With a growing incidence of type 2 diabetes, cardiovascular disease and other lifestyle conditions, there must also be more emphasis on closing the gap between fitness and health. Done well, indoor cycling is safe and accessible for a large proportion of the population, so instructors must be trained to recognise this – and to instruct in a way that attracts, retains and boosts results for this wider cohort. This will include effective communication: nurturing, challenging and encouraging people rather than just shouting.

Indoor cycling class
Re-train in the basics, such as using people’s names, says Reed-Fox

Safety is also key. I see the same mistakes being repeatedly made by instructors who don’t understand – or have forgotten – the basics about resistance, cadence and the safe interplay between the two. That’s a massive training issue and can easily lead to (avoidable) injuries and even litigation. Instructors must be able to lead safely and spot unsafe cycling in class.

They must also remember – even be (re)trained in – the basics of customer service: arrive first, leave last, know names, address riders by them. As remote offerings proliferate, every gym must identify where they can excel over online and really go for it. Community and camaraderie will be crucial. 

BODY BIKE indoor cycling app
Riders are hi-tech these days; instructors must upgrade their knowledge too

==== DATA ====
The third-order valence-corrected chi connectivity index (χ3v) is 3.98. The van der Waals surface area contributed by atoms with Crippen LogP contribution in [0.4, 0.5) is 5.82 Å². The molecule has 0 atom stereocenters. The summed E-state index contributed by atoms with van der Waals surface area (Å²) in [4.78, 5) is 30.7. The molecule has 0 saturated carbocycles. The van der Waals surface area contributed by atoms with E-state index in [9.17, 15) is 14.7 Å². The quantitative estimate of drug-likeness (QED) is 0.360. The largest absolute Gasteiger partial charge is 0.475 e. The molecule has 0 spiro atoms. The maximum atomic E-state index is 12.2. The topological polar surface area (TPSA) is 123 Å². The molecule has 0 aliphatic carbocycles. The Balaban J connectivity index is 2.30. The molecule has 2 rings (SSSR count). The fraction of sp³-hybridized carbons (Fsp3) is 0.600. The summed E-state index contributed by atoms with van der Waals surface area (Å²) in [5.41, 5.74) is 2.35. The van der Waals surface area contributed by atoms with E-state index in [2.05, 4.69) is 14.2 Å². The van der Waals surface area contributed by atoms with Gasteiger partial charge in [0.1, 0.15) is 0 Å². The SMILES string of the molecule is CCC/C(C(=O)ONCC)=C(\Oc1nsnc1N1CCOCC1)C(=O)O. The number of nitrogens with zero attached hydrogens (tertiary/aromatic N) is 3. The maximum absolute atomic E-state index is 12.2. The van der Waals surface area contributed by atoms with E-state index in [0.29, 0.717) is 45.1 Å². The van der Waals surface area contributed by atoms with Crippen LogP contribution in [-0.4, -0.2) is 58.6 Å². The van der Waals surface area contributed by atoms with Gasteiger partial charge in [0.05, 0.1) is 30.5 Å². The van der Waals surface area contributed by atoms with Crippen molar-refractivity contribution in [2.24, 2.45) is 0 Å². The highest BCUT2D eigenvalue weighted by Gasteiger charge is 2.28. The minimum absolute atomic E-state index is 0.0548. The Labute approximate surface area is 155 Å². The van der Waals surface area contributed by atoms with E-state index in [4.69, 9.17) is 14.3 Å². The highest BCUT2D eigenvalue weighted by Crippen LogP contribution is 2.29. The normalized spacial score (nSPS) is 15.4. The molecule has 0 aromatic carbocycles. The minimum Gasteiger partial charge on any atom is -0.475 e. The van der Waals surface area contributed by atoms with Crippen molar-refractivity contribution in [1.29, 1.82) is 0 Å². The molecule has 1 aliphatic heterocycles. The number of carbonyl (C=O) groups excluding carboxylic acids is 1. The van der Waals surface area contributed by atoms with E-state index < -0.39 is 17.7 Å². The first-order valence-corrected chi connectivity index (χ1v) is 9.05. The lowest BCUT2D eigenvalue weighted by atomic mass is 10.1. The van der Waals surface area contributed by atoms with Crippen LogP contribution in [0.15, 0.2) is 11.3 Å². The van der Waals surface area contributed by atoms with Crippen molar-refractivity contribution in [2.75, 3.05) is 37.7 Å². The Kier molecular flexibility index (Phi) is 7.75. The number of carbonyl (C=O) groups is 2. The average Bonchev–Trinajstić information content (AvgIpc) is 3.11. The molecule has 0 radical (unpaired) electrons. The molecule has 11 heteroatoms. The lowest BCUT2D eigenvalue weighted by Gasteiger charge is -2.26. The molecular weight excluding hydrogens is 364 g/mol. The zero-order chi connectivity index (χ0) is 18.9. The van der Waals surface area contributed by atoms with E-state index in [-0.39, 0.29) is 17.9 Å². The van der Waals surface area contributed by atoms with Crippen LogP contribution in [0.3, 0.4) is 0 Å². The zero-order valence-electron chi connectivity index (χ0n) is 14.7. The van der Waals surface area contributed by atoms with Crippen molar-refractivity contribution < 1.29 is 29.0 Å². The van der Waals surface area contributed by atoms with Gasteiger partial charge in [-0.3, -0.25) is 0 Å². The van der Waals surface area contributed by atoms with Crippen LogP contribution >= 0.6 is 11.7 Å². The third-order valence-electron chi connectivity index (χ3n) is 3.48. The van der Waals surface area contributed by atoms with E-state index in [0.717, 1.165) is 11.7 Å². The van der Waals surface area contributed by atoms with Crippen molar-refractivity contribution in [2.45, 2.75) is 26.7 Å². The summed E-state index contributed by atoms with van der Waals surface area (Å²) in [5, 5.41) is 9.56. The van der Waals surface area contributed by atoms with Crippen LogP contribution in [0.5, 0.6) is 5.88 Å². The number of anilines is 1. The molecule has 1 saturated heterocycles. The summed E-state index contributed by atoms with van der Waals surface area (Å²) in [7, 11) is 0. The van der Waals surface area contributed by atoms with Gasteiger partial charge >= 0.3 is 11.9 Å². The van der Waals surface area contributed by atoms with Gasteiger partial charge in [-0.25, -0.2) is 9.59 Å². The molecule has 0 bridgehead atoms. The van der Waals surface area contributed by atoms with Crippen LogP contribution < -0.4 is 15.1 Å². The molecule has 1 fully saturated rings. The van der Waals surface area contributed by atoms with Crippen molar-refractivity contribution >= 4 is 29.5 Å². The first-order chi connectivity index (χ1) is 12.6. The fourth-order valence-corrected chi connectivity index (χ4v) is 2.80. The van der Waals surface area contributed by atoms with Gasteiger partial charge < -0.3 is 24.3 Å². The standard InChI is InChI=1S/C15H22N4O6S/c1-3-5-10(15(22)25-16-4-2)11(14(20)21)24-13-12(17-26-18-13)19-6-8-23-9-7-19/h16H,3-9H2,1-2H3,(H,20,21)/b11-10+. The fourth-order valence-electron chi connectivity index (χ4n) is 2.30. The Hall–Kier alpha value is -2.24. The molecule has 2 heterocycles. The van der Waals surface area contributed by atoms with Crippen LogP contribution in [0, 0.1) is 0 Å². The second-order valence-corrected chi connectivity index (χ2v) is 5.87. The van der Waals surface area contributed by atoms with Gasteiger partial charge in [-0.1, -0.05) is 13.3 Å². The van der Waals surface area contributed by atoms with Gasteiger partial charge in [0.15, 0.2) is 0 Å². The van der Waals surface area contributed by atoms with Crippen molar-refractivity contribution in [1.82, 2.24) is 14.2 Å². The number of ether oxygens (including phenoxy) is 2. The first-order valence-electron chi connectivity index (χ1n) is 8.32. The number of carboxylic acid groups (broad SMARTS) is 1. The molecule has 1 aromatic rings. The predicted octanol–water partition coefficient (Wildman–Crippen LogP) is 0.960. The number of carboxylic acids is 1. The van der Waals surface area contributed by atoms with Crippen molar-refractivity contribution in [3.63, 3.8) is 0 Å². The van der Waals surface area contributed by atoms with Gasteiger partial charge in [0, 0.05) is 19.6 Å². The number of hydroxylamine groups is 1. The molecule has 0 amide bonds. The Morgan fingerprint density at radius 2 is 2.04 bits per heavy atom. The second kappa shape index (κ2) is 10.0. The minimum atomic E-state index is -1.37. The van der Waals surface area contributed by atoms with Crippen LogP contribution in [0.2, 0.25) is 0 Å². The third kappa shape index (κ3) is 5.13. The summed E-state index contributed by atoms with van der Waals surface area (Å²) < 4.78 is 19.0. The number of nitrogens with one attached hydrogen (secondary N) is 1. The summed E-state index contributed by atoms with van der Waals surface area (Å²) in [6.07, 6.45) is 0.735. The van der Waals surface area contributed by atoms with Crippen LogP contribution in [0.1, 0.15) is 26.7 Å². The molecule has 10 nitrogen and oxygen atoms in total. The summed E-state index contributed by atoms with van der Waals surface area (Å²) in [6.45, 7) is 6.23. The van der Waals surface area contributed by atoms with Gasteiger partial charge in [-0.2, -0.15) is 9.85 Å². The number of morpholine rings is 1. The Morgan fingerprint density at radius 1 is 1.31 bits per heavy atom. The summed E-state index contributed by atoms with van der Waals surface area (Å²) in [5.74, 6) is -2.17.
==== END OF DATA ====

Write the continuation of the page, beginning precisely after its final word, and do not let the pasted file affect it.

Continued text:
I also think there’s a growing and overdue need for studio management and lead instructor training. It doesn’t require much, but they should certainly know how to maintain safety and best practice, how to recruit and support instructors, what to keep an eye out for. As tech and bikes become more advanced, and riders come to expect more, this is becoming a discrete set of responsibilities that needs to be covered within training.

Indoor cycling
Cycling is accessible to all fitness levels, provided instructors know how to coach appropriately

Finally, many instructors just want to excel at indoor cycling: the discipline is heading into its own space, and that’s entirely right. I believe it’s outdated to expect instructors to also have a certificate in gym instructing, PT or exercise to music. Cycling shouldn’t be CPD on top of one of those qualifications. Rather, there should be regularly updated, indoor cycling CPD on top of a dedicated, entry-level indoor cycling certificate.

Power Play

What’s the difference between heart rate and power training?
Put simply, power is the ultimate training dose, while heart rate (HR) is a response to the training dose.

What do I mean by that? Heart rate training has been around for many years and it’s an important and valid metric. It shows the intensity of your intention – how hard you’re trying to push yourself. That’s very useful for instructors in particular, allowing them to read the room and understand the effort each participant is putting in. With the addition of colour zones, it’s also easy to understand and can be very motivating in a class environment.

Power training aficionado Allen is founder of Peaks Coaching Group

However, the issue is this: there are many factors that can impact someone’s heart rate. It isn’t exclusively a response to training. Yes, your heart rate could be high because you’re really pushing yourself in your workout. However, it could also be high because the room is too warm and you’re over-heating, you’ve had lots of caffeine, you’re stressed, or because of a number of other external factors.